the Profit wrote:
Another example of the old saying " if it seems too good to be true, it probably isn't !" I saw this coming for awhile.
Get out of here. There was a SMALL trace of it detected, which is why she wasn't banned. It was basically too small of an amount to skew her performance, but at the same time IAAF has to go by the rules of the book.
There are cases ( and will be cases) where athletes will accidentally ingest a substance that is banned. There are hundreds of substances that are on IAAF's banned substance list ( and some shouldn't even be on there), so being aware and making sure not to take anything that is illegal has to be a nightmare for clean athletes....Taking an OTC drug for a headache or a cold is not so simple for an athlete as it is for a regular citizen.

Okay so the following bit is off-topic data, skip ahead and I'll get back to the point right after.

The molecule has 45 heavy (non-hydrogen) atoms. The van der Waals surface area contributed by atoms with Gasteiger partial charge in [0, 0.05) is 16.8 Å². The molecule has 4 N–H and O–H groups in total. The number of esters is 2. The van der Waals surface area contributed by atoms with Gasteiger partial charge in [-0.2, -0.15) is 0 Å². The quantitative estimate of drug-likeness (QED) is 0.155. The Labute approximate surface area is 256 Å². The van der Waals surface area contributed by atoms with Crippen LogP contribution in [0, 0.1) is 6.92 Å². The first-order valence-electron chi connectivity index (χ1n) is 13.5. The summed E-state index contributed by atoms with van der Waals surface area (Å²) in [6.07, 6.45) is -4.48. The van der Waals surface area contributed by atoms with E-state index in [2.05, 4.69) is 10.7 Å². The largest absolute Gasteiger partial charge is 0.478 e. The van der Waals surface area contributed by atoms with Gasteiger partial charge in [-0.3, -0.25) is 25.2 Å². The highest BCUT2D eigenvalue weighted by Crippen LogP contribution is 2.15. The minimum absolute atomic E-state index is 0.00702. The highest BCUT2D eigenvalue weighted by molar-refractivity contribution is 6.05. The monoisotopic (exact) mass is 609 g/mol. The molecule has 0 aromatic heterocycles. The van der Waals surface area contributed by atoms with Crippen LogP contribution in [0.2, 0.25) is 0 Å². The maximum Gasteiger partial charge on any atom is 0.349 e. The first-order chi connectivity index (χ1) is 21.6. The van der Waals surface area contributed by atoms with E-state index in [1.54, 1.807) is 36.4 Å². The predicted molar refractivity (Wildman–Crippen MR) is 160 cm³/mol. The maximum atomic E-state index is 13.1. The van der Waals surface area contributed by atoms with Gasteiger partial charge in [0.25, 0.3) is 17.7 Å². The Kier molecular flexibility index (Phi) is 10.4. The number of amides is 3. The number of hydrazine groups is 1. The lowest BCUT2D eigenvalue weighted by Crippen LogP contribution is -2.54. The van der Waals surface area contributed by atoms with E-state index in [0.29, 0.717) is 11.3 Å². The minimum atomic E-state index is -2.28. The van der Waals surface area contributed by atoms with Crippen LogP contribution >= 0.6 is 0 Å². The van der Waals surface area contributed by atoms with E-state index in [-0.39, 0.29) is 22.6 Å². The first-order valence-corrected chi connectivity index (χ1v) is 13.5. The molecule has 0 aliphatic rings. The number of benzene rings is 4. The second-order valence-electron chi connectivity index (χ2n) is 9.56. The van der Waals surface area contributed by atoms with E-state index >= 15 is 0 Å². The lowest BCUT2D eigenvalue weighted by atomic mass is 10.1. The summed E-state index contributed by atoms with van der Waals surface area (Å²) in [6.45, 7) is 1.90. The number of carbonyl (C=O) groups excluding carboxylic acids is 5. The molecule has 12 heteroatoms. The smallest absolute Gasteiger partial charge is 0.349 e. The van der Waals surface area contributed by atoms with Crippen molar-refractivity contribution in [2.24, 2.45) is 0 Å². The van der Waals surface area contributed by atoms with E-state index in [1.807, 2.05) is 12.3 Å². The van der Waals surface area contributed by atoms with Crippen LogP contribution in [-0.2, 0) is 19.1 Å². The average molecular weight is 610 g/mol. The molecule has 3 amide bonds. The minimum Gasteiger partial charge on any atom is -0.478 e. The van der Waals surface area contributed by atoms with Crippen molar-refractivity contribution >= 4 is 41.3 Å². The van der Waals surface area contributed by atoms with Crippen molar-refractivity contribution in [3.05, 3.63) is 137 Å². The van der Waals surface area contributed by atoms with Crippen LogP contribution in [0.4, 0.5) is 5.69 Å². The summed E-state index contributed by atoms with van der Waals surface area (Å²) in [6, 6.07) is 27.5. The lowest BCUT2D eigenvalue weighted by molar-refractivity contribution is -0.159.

Those of us there at the armory that night saw how easy she did this- too easy in fact , for an early season meet. I suspected she was juicing. Now it has been proven.